Showing 889–900 of 980 results

  • DuMOL Ritchie Vineyard Chloe Chardonnay 2017


    “The 2017 Chardonnay Chloe Ritchie Vineyard is beautifully floral and perfumed, with soaring aromatics and racy, layered fruit. There is plenty of depth, but in this range, the Ritchie stands out for its lifted, gracious feel and exceptional balance. Drinking window: 2020-2027. 95 points

    Over the years, I have learned to allow for plenty of time for my tastings at DuMol. I was super-impressed with the wines I tasted on my last visit. Andy Smith continues to grow the range thoughtfully. The Chardonnays and Pinots remain the strong suits, mostly because they form the core of the range and have really been fine tuned over time. The 2017 Chardonnays have turned out just as well as I had hoped they would. The wines are rich, deep and full of character. Today, I favor the 2017s over the 2018s, which come across as lighter. Then again, the Chardonnays see pretty long élevage (by California standards) of 11 months in oak and 6 months in steel (for the vineyard designates) so there is plenty of time for the 2018s to perhaps gain a bit more dimension. The two vintages appear closer in quality for Pinot Noir. Smith opted to handle the 2018s very gently in the cellar, and did half the number of punchdowns than the norm. Both the 2017s and 2018s are vivid and super-expressive. I favor 2018 over 2017 for the Cabernets and Syrahs, as the longer and more benign growing season was clearly more favorable for both varieties.”

    Antonio Galloni, Vinous (01/20)

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  • Edi Kante Vitovska 2020


    “An expressive blend of dusty peach and minty herbs are complicated by smokey crushed stone as the 2020 Vitovska blossoms in the glass. This is silky and supple on the palate. An almost salty staining of minerality contrasts a core of vividly ripe orchard fruits. The 2020 finishes long with a lingering concentration that adds tension as sour citrus hints slowly fade. There’s a vertical lift to the 2020 that really shines. Drinking window: 2023-2027. 91 points”

    Eric Guido, Vinous (04/23)

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  • Egon Muller Scharzhofberger Riesling Kabinett Alte Reben 2017


    “This year (unlike in 2015 and 2016) only a single fuder from some of Müller’s oldest vines was bottled as “Kabinett Alte Reben” and sold at auction, limitations that the estate expects to perpetuate in future vintages. The contents originated not just (as in past years) with the single-post-trained vines in the Im Breiten Weg Gewann that adjoins the winery, but also with some old vines high up on the Scharzhofberg hillside in a section known as Knipp. On paper, acidity and residual sugar are almost identical to those of the “regular” Kabinett, but the sensory upshot is almost dry. White peach and pear are garlanded in mint and bittersweetly perfumed flowers on the nose, then inform a glossy but buoyant, silken-textured, lusciously juicy palate. As with other Müller 2017s, there is an invigorating bite of cress that, along with suggestions of lime zest and fruit kernels, serves for delightful counterpoint, here reaching a mouth-shaking degree of vibrancy. Yet all the while, there is also a soothingly cooling aspect to the wine’s green herbal inflections and inner-mouth floral perfume. Salts and iodine add intrigue and saliva-inducement to the bell-clear, superbly penetrating and persistent finish. Drinking window: 2019-2036 94 points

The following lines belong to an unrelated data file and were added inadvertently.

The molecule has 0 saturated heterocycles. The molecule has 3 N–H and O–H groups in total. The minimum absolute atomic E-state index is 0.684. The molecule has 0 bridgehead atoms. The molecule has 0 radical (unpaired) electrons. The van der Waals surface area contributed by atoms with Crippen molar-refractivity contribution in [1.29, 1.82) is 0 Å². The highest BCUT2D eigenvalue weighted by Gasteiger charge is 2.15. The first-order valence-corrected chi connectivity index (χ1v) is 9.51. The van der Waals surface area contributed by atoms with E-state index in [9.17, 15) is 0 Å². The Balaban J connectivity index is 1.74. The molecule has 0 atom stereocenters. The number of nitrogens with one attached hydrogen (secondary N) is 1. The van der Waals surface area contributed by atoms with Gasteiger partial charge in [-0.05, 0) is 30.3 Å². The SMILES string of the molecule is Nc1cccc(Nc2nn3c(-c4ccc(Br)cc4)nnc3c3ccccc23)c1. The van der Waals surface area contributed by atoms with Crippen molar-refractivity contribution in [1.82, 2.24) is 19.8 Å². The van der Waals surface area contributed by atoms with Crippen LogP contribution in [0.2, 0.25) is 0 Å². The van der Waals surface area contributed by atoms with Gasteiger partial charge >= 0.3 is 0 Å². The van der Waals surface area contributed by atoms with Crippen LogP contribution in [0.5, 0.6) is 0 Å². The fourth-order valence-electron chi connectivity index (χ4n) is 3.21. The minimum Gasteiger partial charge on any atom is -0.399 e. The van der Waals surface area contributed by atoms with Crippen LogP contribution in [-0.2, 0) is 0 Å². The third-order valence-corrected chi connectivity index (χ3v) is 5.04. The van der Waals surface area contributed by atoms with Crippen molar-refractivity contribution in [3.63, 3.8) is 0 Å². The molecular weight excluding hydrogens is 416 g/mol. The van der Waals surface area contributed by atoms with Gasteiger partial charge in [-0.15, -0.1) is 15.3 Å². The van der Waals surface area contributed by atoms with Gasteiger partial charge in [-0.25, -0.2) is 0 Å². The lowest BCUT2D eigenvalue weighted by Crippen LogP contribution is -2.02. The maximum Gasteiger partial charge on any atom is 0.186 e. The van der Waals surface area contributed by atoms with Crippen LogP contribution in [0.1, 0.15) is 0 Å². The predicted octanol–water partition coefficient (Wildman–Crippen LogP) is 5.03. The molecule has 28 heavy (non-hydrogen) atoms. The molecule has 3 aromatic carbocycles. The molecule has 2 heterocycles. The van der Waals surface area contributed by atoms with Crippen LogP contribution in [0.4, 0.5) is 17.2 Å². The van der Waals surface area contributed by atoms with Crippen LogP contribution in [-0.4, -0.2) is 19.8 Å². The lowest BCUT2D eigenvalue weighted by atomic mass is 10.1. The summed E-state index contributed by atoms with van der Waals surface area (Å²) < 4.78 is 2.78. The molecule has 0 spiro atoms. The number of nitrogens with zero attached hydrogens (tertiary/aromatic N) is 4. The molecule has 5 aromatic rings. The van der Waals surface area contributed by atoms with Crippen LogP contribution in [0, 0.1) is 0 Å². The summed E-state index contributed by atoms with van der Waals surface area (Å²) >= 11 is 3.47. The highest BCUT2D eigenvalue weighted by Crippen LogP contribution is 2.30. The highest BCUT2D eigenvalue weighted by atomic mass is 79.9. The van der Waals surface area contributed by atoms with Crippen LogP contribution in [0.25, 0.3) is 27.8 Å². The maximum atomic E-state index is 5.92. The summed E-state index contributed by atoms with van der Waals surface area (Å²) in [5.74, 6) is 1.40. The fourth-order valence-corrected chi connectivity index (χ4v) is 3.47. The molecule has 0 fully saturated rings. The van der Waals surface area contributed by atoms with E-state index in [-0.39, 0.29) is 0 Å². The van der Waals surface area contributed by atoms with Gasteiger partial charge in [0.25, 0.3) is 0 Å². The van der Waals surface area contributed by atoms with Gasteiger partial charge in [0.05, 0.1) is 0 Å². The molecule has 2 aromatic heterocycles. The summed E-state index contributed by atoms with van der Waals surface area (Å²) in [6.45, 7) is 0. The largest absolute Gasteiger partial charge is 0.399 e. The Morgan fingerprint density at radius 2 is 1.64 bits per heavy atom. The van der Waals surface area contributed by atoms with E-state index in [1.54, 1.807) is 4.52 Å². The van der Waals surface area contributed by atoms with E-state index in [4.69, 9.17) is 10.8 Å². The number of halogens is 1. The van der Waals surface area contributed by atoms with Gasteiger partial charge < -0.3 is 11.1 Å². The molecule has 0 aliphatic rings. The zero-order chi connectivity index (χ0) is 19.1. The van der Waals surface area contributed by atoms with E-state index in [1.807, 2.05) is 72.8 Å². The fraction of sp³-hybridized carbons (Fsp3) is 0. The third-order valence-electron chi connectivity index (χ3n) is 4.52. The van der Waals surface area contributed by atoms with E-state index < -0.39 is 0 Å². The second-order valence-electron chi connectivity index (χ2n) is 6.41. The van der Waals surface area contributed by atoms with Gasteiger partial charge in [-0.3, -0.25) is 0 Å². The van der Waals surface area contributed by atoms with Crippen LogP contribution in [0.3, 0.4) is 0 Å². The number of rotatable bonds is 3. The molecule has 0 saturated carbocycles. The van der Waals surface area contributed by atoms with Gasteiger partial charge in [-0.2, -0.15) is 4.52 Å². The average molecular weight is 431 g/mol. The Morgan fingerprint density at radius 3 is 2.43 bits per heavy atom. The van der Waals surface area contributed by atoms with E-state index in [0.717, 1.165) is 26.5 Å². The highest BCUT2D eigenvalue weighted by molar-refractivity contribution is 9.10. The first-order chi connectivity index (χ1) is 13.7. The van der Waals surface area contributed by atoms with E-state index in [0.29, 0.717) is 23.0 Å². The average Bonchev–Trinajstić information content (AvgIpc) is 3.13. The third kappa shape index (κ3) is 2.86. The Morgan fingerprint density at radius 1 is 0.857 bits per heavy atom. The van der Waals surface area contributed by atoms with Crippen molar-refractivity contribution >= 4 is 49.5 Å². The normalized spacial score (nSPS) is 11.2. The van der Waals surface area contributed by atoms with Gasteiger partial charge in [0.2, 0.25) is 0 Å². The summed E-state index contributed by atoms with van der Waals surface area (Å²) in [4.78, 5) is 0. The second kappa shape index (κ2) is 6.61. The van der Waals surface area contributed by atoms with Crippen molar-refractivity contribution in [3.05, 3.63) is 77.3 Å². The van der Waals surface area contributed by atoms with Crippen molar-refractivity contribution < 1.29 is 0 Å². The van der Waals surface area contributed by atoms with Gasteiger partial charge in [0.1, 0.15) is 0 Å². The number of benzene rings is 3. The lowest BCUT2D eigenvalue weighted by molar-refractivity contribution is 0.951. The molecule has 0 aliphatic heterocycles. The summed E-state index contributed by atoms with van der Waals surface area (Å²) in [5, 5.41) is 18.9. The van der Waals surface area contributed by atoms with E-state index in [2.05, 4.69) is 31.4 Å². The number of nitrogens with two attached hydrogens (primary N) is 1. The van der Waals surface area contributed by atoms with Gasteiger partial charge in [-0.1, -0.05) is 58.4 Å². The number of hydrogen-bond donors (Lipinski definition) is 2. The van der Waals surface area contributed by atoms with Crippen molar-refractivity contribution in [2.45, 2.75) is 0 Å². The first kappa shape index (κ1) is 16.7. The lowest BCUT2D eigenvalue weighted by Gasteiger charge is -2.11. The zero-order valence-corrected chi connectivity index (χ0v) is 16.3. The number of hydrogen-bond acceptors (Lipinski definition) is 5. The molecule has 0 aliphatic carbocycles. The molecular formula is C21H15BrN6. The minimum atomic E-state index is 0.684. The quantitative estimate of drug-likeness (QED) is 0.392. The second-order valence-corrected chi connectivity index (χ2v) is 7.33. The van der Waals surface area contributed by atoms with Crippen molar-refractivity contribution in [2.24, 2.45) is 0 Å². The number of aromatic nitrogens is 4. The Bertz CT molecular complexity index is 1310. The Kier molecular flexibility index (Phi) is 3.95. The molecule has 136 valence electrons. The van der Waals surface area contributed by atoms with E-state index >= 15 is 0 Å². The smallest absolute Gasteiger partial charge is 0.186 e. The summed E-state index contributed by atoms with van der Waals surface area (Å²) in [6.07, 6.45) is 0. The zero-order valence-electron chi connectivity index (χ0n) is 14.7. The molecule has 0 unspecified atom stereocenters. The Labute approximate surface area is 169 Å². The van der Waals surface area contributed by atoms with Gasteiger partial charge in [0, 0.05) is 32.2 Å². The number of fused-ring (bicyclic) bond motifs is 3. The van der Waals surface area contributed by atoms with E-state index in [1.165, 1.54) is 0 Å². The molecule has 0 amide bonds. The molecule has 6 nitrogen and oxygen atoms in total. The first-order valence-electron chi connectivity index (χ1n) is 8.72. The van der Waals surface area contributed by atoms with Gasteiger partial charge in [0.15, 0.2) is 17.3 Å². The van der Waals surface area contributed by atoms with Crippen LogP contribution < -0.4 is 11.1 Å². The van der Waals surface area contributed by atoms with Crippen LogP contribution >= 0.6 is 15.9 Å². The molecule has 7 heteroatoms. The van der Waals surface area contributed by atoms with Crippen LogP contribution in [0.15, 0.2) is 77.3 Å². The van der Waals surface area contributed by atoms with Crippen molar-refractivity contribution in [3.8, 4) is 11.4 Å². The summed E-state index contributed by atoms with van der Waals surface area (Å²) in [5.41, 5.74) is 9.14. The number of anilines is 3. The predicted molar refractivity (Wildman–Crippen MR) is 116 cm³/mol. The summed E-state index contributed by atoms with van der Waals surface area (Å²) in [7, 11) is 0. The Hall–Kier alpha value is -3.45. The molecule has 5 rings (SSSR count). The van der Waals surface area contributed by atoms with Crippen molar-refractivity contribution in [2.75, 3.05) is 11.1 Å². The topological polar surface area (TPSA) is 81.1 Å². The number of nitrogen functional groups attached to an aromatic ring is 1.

Müller’s losses to frost were largely in the Saarburg vineyards that are the mainstay of his basic Scharzberg Riesling – with the consequence that its production volume did not even equal that of this year’s Scharzhofberger Kabinett. “Any losses we experienced in Wiltingen,” opined Egon Müller’s assistant Veronika Lintner, “simply helped with concentration,” and this year’s wines certainly don’t lack that! Egon Müller indicated not the least displeasure with the rain that fell in September 2017, since it triggered the botrytis he looks for, so that despite this having been (after 2003) his estate’s earliest recorded harvest – commencing on September 25 – he ended up with a glorious collection of nobly sweet wines. “We had beautiful botrytis right from the beginning,” related Lintner, “and we didn’t miss a day doing selection.” By October 15, harvest was over. “It was very warm during midsummer,” noted Lintner, “but not so warm as [in 2018]. We anticipated a collection rather like 2011 – lovely, if perhaps wanting a bit for acidity. But [instead] the cooler weather as harvest approached, especially at night, locked in acids.” When pressed on the matter, she acknowledged that shutdown in the vines during midsummer might also have contributed to the higher-than-anticipated acid levels. “There was one really hot period,” she recollected, “though not as long a one as [in 2018], when there was definitely shutdown.” Lintner perceives 2017’s combination of high ripeness and high extract as having conduced to “relatively muscular, weightier wines than in 2016, when the wines were unusually slim and filigreed.”

    The 2017 collection here includes a Trockenbeerenauslese that Müller elected not to auction but instead (as he has done once or twice before in the recent past) to sell directly to his importers and other agents as an opportunity and token of gratitude. This had for me the unfortunate consequence that I could not taste that wine when I visited as usual in late summer. “We also picked and vinified in anticipation of a Beerenauslese,” explained Lintner, “but there was a very tiny potential volume, and in the end we decided to split it up, part going to the eventual gold capsule Auslese and the other to the Trockenbeerenauslese.” (For much more about this fabled estate and its Le Gallais sister – whose bottlings are treated for purposes of the Vinous database as a subset of Egon Müller Scharzhof – consult the introductions to my accounts of their 2014s, 2015s and 2016s.)”